Cablegate: Ambassador Presses Pm Clark On Iran Nuclear Issue

This record is a partial extract of the original cable. The full text of the original cable is not available.




E.O. 12958: DECL: 08/05/2014


Classified By: Ambassador Charles J. Swindells, Reasons 1.5 (B and D)

1. (SBU) Ambassador Swindells met with New Zealand Prime
Minister Helen Clark on August 3 to touch base on a number of
issues. DCM accompanied as notetaker. The PM was backed by
acting Senior Policy Advisor Brook Barrington and Americas
Division Director (A/S equivalent) Roy Ferguson.

2. (C) The Ambassador noted the number of questions he had
been taking from university and civic group audiences on
Iran's nuclear program and pointed to recent press articles
highlighting growing concern in New Zealand on the subject.
He explained to the PM that the United States remains very
concerned as well, and has been looking to the international
community to step up and provide leadership. He applauded
New Zealand's recently announced commitments to the
Proliferation Security Inititiative and the G-8 Global
Partnership, and wondered what role the GONZ saw for itself
on Iran. PM Clark replied that New Zealand shared USG
concern over developments in the Iran nuclear program, and
was looking at how best to bring effective pressure to bear
on the Iranians. She said New Zealand had hoped the European
effort would bear fruit, but the Europeans had been
disappointed by Iran's subterfuge and hard-line response.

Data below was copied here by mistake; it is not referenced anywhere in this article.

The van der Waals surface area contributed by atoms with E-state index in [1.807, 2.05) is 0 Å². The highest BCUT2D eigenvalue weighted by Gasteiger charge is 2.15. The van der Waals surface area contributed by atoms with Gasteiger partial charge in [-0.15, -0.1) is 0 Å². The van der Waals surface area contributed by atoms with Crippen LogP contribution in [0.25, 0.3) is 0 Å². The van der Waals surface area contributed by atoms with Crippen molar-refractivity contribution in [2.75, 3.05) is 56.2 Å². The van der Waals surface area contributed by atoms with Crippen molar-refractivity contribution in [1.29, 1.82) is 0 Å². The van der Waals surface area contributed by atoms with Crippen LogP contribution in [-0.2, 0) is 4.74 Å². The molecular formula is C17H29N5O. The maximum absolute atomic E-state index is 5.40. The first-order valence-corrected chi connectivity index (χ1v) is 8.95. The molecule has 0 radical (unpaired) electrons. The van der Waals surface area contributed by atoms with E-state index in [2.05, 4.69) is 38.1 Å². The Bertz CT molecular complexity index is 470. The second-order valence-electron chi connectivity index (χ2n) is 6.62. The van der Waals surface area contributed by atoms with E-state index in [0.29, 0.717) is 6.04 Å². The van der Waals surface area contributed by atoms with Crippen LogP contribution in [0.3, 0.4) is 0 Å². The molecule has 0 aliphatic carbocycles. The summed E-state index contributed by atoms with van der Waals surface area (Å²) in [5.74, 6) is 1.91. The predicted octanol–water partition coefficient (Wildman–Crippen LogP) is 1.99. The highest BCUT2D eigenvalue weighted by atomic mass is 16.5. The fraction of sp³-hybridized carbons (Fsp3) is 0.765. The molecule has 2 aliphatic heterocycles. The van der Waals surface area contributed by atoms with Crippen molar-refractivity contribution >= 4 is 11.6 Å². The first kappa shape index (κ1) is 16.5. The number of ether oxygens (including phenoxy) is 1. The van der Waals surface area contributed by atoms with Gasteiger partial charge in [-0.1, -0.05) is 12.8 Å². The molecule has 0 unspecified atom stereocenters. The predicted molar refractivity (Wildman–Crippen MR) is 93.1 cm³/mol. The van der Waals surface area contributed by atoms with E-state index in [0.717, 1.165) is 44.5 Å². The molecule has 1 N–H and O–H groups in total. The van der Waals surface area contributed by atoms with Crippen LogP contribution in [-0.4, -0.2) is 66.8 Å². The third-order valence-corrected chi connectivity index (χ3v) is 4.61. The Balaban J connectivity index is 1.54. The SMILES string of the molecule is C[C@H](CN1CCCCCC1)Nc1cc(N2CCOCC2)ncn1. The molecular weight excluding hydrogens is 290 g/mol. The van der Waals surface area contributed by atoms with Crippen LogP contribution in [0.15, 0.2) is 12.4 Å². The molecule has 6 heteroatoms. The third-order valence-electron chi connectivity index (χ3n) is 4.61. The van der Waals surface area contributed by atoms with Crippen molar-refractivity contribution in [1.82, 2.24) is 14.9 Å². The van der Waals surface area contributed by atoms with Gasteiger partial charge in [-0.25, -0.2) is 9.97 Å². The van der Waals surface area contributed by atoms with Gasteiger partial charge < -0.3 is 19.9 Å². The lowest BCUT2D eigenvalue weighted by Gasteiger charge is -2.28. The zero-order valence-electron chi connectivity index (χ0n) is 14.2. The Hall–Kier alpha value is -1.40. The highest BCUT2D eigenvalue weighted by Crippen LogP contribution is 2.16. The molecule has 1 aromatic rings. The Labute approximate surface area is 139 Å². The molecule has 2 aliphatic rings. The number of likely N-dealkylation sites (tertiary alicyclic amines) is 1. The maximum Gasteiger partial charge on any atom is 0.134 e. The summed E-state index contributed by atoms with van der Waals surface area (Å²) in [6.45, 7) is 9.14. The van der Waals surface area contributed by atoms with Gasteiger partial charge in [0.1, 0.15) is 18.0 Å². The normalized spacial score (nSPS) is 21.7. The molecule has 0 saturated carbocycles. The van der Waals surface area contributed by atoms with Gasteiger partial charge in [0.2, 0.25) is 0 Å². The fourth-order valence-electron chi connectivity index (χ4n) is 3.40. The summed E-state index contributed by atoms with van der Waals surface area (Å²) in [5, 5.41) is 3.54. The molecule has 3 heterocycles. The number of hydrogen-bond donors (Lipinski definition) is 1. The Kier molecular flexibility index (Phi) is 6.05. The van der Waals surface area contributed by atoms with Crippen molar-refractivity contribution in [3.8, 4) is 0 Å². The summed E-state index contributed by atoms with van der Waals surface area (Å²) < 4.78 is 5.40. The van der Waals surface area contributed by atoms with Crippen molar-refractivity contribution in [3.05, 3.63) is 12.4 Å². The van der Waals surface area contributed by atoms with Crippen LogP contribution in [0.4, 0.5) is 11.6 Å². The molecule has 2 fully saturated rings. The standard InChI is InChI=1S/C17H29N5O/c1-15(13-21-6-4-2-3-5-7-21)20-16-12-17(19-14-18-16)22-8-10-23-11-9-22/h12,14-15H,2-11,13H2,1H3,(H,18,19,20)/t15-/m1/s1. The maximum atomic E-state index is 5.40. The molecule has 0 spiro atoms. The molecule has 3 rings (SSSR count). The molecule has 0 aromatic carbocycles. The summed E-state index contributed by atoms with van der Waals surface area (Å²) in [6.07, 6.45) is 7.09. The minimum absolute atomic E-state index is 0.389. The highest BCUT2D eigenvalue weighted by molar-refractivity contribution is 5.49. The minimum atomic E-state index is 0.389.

Clark said the Iranian Foreign Minister would be in New
Zealand August 23-24, adding that she would use the occasion
to deliver "a very strong message." (Comment: The PM did
not reveal what other steps New Zealand might take to show
leadership on this crucial non-proliferation issue (see
reftel). End Comment.)

3. (U) The Ambassador updated the PM on his fund-raising
efforts for the Platinum Triangle Scholarship Program under
the auspices of Fulbright New Zealand, and thanked her for
the GONZ's funding contribution. Clark said she was pleased
to see the private sector response to the new scholarship,
was delighted with the Embassy's initiative in getting the
program going and was happy to have made a contribution. She
suggested that the program be announced before the end of
August, and offered to participate in the roll-out. The
Ambassador said that timing would be perfect, and suggested
that it be followed up in January-February, 2005 by a photo
opportunity and meeting with as many of the private sector
participants as possible. The PM said she would be in New
Zealand during that timeframe and agreed it would be good to
highlight the public-private nature of the scholarship
program. The Ambassador informed the PM that he expected the
first scholarship recipient to be named in April, 2005.

4. (C) The Ambassador and PM discussed the upcoming Pacific
Islands Forum meeting in Apia. Ambassador Swindells
congratulated PM Clark for the hard, but effective, work New
Zealand had done in setting up the PIF secretariat and giving
governance issues top priority. The PM said New Zealand had
done its best to contribute to progress in the South Pacific,
adding that it would now be up to the secretariat to keep
momentum. She expressed concern that secretariat head Greg
Urwin had "seemed pretty quiet lately." Clark said she
looked forward to meeting with Assistant Secretary Kelly in

5. (C) On the margins of the meeting, We passed a copy of
the MNF Counterterrorism language to policy advisor
Barrington, since he was preparing a briefing paper on the
issue for the NZ Cabinet. We noted that in light of New
Zealand's previously strong public reaction to the
Philippines' pull-out from Iraq, our expectation was that New
Zealand would strongly support our message. Barrington
agreed that it would look like a climb-down if the GONZ did
not publicly support us on this. (Comment: Foreign Minister
Goff issued a statement the following day supporting the MNF
language (septel). End Comment.)


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